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Running physics simulation in background, possible?

Discussion in 'Scripting' started by unikum, Jun 25, 2012.

  1. unikum

    unikum

    Joined:
    Oct 14, 2009
    Posts:
    50
    Hi,

    I wondering if it is possible to somehow run physics simulations, speeded up, in the background? The use case is to run a bunch of simulations of a ball being hit through an environment to figure out the best way to hit it. Since the ball can hit stuff and it has a lot of other things affecting it (like drag, wind, magnus effect etc) I thought it might be easier to just run a few quick simulations to find a fairly good result. It doesn't have to be perfect, just good enough for the ball to end up within a specific area. So basically I just want to run the same function to hit the ball that I already have, but sped up quickly and adjust a little after every try and pick out the best result.

    Is this possible to do in Unity? I can't just speed up the world physics, because there will be a lot of other things going on at the same time that needs the world physics to be constant.

    Any ideas are appreciated!
     
  2. Morning

    Morning

    Joined:
    Feb 4, 2012
    Posts:
    1,141
    That's what I was wondering too. So far I haven't found a way and it would be a shame if that cannot be done. Being able to adjust timescale only for selected objects would be cool.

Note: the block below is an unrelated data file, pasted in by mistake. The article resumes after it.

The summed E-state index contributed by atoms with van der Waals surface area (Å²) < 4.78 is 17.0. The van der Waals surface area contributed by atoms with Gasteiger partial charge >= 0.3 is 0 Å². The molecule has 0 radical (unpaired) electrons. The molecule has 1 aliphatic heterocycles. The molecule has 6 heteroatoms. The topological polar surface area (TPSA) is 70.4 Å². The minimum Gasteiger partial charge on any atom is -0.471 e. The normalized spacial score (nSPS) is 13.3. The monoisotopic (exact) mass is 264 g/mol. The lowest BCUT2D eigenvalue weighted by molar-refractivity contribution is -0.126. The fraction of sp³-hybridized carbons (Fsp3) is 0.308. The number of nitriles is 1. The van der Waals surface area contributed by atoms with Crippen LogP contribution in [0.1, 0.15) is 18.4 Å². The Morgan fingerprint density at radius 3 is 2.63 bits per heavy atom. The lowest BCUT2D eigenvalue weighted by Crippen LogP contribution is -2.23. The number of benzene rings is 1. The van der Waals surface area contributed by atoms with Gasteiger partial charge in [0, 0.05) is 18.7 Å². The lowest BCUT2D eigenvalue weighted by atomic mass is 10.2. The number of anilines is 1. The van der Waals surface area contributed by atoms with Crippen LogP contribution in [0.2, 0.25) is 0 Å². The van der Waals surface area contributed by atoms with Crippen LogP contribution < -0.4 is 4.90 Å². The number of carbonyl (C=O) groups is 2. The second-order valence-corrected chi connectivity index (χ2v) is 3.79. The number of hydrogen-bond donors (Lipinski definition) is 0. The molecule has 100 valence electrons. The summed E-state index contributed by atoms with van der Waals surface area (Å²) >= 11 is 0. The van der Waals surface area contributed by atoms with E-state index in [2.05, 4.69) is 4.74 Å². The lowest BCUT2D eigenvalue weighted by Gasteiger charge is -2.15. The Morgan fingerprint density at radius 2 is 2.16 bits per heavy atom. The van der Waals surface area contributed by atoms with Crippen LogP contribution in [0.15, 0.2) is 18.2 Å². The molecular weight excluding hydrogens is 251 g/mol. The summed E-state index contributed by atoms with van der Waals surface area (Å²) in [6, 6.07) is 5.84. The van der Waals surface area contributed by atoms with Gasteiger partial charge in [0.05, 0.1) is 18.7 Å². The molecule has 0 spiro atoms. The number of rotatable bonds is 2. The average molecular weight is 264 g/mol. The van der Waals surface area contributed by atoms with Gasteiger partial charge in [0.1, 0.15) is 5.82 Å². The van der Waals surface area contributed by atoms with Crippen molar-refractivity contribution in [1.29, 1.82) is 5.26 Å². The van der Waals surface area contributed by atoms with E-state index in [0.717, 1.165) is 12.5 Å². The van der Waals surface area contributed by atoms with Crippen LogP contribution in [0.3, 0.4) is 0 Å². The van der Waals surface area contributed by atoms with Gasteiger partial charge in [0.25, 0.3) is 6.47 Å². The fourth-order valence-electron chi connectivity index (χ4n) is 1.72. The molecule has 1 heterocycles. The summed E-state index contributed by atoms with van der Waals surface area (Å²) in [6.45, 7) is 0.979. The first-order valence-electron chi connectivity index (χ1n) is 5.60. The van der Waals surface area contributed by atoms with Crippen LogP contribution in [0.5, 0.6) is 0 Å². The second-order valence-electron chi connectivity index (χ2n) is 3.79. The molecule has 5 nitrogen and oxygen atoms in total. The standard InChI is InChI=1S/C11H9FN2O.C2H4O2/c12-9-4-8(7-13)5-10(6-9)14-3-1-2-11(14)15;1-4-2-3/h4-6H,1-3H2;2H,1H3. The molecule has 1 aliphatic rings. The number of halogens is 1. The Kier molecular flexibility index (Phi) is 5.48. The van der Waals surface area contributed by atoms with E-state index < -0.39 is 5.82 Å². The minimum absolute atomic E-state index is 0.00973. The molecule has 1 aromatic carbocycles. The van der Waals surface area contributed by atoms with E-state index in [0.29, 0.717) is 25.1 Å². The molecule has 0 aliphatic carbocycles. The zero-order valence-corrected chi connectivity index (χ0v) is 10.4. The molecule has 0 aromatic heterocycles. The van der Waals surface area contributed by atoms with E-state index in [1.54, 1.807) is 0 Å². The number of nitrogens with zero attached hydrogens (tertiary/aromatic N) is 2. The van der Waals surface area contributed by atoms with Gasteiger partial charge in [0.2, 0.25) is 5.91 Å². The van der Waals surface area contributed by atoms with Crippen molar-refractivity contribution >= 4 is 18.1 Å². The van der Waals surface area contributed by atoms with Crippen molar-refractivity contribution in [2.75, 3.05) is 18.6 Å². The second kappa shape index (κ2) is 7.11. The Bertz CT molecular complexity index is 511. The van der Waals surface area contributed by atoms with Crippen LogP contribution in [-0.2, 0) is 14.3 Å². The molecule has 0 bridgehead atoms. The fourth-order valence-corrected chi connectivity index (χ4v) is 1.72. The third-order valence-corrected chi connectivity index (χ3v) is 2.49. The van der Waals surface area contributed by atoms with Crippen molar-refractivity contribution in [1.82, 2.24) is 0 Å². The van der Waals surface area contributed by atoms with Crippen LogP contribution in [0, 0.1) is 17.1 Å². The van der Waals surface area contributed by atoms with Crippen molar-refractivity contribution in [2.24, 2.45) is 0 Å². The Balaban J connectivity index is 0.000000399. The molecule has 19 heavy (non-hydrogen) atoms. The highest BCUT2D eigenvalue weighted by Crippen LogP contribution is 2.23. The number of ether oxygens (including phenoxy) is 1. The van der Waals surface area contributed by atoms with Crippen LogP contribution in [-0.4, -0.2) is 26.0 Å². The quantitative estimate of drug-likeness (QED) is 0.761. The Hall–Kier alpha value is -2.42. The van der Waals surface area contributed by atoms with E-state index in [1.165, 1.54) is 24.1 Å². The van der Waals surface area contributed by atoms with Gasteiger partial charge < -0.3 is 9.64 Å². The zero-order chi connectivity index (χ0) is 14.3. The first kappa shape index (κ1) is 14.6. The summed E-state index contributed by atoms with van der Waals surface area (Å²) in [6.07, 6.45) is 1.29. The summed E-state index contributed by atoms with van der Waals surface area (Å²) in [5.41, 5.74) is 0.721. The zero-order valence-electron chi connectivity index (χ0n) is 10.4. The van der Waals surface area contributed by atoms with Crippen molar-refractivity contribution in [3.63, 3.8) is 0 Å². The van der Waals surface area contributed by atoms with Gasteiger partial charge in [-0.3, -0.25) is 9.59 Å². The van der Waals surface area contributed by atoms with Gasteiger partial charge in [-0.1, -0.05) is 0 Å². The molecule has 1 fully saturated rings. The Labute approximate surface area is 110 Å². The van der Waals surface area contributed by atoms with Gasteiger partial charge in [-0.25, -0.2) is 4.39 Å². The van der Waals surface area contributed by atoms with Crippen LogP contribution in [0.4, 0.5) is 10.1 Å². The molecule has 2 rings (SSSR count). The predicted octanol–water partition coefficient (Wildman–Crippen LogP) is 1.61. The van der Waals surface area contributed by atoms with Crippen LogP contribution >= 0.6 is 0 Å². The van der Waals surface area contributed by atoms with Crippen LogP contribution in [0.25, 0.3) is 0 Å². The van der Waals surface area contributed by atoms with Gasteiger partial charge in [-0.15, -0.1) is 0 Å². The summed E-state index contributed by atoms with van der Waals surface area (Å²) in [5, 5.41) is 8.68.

3. Noisecrime

    Noisecrime

    Joined:
    Apr 7, 2010
    Posts:
    1,527
    I think you've answered yourself in your question.

    Since we are limited to a single physics simulation (AFAIK) you can't run one in the background speeded up as it would affect the world.

    However one idea, though it very much depends on the complexity of your project would be just prior to running your 'speeded up simulation' you cache the entire worlds physic state, then de-activate all physical entities that are not important to your simulation. You can now set up new physic simulation and run it as fast as is feasible. Once you've got the information you want, you can remove you simulation and restore the worlds physics state.

    Now I have no idea if its possible or advisable to cache and restore the physics state of objects, never tried it. It should also be pointed out if the physics engine is not deterministic (which I don't think it is) then you can't be 100% that performing the same simulation will result in the same result.
     
  4. unikum

    unikum

    Joined:
    Oct 14, 2009
    Posts:
    50
    @Noisecrime: Yeah I was afraid that it wasn't possible. Your idea sounds interesting and I might try it out a bit and see how it works, thanks.